Peace Corps Malawi Celebrates 50 Years of Service
Friday, August 23rd was a historic day for Peace Corps Malawi as it celebrated 50 years of service in Malawi. At the celebration event which took place at Kamuzu Palace in Lilongwe, Peace Corps also launched the Global Health service Partnership Program (GHSP).
President Joyce Banda who graced the celebrations hailed the 50 years of US Peace Corps Volunteers work in Malawi as a huge success. The President recounted how a Peace Corps volunteer teacher impacted her life way back when she was in secondary school. She said Peace Corps in Malawi has helped the country fight HIV and AIDS, improve health services and education standards.
On the launch of the GHSP, President Banda said this is a welcome initiative that will help improve health service training in Malawi.
US Peace Corps Global Director designate Carrie Hessler-Radelet said the GHSP program represents the first organized effort by the Peace Corps to send US healthcare professionals abroad with a focus on teaching and expanding clinical capacity. Seed Global Health Chief Executive Officer Dr. Vanessa Kerry, U.S. Ambassador to Malawi Jeanine Jackson, Peace Corps Africa Regional Director Dick Day, and Peace Corps Malawi Country Director Kevin Novotny also participated in the launch.
Malawi is one of three African countries, along with Tanzania and Uganda, chosen to participate in the Global Health Service Partnership Program. A total of 30 new Volunteers in this program were sworn into the Peace Corps at the White House in Washington on July 18. Of these, five American physicians have been assigned to teach at the University of Malawi’s College of Medicine, four nurses at Kamuzu College of Nursing, and two nurses at Mzuzu University where they will share their knowledge and skills with colleagues and students.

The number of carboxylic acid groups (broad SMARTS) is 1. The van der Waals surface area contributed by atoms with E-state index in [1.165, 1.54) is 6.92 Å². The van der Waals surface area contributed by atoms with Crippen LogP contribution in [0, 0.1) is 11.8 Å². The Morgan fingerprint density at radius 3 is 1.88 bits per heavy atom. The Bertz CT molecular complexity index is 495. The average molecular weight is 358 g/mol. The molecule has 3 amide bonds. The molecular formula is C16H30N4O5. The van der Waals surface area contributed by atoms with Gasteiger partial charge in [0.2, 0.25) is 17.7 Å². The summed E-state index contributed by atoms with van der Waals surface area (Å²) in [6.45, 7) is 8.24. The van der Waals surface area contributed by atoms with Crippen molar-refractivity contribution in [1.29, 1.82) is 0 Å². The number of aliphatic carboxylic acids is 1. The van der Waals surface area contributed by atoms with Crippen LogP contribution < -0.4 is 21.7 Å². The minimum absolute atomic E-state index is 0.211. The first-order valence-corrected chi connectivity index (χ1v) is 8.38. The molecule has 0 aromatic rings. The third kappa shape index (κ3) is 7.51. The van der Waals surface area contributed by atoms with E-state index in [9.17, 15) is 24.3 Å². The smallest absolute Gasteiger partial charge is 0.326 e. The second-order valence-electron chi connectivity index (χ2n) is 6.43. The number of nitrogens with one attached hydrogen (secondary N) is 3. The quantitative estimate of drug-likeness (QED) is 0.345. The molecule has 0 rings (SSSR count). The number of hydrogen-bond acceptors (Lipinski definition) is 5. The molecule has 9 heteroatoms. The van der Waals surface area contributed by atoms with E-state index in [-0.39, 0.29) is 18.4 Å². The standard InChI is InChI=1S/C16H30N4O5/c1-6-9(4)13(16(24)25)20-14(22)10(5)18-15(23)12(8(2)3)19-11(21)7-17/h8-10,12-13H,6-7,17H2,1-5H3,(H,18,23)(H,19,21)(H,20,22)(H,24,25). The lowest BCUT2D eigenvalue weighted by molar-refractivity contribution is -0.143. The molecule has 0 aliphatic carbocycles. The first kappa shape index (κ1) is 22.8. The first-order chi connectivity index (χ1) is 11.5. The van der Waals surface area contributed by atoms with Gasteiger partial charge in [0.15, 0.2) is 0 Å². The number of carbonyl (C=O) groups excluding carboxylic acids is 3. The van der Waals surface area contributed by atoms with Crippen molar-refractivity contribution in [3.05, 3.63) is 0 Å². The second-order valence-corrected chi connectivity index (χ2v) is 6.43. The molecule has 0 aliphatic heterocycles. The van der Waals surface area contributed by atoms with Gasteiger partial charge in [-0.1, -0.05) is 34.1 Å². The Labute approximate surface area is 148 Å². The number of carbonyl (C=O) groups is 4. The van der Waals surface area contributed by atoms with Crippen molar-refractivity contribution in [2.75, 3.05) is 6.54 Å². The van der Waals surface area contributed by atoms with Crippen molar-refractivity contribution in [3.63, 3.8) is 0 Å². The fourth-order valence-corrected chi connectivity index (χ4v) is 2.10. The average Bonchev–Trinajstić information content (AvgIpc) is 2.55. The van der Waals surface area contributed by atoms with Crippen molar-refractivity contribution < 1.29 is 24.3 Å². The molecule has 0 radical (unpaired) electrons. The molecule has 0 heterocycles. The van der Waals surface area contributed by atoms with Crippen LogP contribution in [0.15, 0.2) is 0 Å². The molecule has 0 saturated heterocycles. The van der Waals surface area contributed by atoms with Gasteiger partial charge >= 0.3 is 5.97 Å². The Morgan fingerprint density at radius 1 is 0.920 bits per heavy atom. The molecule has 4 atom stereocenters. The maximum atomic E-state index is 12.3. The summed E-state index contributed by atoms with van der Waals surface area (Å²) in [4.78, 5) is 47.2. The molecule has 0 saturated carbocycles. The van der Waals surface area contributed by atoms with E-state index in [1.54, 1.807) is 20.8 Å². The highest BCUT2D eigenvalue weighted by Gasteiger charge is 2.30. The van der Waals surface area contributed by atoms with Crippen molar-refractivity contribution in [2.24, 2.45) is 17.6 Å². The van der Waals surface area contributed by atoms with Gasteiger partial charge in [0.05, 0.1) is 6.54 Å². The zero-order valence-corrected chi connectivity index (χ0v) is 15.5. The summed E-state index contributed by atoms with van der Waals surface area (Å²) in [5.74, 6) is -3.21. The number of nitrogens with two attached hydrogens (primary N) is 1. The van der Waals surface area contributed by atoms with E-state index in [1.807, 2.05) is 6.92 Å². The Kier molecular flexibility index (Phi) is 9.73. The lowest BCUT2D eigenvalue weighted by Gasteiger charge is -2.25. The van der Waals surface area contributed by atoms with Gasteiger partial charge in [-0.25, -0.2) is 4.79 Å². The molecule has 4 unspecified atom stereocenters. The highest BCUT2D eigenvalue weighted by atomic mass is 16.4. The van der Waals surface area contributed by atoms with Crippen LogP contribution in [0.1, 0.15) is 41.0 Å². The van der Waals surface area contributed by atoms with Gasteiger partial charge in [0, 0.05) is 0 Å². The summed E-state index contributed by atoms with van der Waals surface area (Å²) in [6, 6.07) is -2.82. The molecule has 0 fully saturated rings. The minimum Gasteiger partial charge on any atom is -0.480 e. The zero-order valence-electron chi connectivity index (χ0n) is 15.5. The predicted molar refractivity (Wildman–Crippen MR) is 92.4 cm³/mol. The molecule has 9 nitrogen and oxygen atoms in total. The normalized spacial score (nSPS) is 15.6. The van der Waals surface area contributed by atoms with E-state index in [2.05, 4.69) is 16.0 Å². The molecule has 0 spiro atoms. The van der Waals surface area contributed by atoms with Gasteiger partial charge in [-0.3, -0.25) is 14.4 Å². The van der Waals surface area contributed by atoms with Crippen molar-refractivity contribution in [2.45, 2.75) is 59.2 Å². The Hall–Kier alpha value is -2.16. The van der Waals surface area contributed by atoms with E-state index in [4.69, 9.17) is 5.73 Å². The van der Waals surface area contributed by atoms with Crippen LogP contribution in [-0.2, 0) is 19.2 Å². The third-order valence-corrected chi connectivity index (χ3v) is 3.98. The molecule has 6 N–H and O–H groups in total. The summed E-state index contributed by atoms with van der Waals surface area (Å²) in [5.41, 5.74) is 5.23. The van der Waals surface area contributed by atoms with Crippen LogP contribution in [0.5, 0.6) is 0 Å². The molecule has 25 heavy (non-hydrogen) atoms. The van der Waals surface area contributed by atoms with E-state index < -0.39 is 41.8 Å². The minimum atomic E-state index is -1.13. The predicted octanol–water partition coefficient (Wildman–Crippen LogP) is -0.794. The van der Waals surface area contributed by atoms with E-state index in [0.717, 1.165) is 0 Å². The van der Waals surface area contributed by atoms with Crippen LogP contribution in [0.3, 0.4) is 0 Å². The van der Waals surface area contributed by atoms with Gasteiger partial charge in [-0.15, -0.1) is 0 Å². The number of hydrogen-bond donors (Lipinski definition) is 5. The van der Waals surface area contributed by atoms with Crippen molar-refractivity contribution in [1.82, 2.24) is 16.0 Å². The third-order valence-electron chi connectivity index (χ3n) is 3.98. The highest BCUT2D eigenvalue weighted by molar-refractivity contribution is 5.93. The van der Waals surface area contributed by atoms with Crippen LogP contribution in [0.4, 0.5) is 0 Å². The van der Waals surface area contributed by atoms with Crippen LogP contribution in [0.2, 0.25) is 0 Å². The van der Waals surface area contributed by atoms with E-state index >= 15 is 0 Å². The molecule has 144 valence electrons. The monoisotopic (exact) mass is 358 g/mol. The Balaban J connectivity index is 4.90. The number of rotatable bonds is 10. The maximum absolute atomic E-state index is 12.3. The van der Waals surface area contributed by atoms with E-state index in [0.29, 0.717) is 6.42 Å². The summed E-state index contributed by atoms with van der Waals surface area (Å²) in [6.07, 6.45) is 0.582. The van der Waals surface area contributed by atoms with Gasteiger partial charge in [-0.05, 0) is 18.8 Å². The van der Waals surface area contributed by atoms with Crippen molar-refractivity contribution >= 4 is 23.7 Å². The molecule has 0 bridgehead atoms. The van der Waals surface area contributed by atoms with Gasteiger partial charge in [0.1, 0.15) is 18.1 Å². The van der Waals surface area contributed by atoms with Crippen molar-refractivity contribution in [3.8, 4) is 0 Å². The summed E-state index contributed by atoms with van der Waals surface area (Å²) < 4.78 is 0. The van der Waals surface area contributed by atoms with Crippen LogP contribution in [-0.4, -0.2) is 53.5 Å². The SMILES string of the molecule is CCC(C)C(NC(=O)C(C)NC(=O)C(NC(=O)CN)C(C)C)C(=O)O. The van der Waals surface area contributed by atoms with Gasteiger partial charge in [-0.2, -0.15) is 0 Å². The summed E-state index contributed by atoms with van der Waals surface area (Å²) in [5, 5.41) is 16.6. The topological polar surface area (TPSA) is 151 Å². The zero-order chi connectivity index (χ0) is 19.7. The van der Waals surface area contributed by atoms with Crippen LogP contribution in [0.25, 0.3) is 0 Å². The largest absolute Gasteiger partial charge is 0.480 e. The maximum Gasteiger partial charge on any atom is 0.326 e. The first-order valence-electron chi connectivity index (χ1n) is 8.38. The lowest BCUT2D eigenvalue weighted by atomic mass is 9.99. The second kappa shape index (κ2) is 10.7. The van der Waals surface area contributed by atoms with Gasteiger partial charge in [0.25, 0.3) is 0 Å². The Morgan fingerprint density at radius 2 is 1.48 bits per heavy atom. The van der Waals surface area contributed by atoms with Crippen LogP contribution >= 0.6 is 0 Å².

The Global Health Service Partnership is a public-private collaboration of the Peace Corps, the U.S. President’s Emergency Plan for AIDS Relief (PEPFAR) and the non-governmental Seed Global Health organization. The GHSP continues the Peace Corps’ long relationship with Malawians that began when the first 20 Peace Corps Volunteers arrived to teach in secondary schools. Today there are 141 Volunteers in Malawi working in education, environment/natural resource management, and health. During the past 50 years, tens of thousands Malawians, including some of the country’s most prominent leaders, have benefited by learning from and working with the thousands of Peace Corps Volunteers who have served here.
Overall, Peace Corps has achieved not only its first goal “To help the people of Malawi in meeting their need for trained men and women,” but also its second and third goals relating to promoting a better understanding between the people of Malawi and the people of the United States of America.
The U.S., which is Malawi’s largest bilateral partner, invests in the health sector with the goal of increasing access to quality health care to foster a healthier Malawian populace. In 2012 the U.S. invested over $185 million in HIV/AIDS, malaria, tuberculosis, maternal and child care, nutrition, clean water, sanitation, and the health system infrastructure in Malawi
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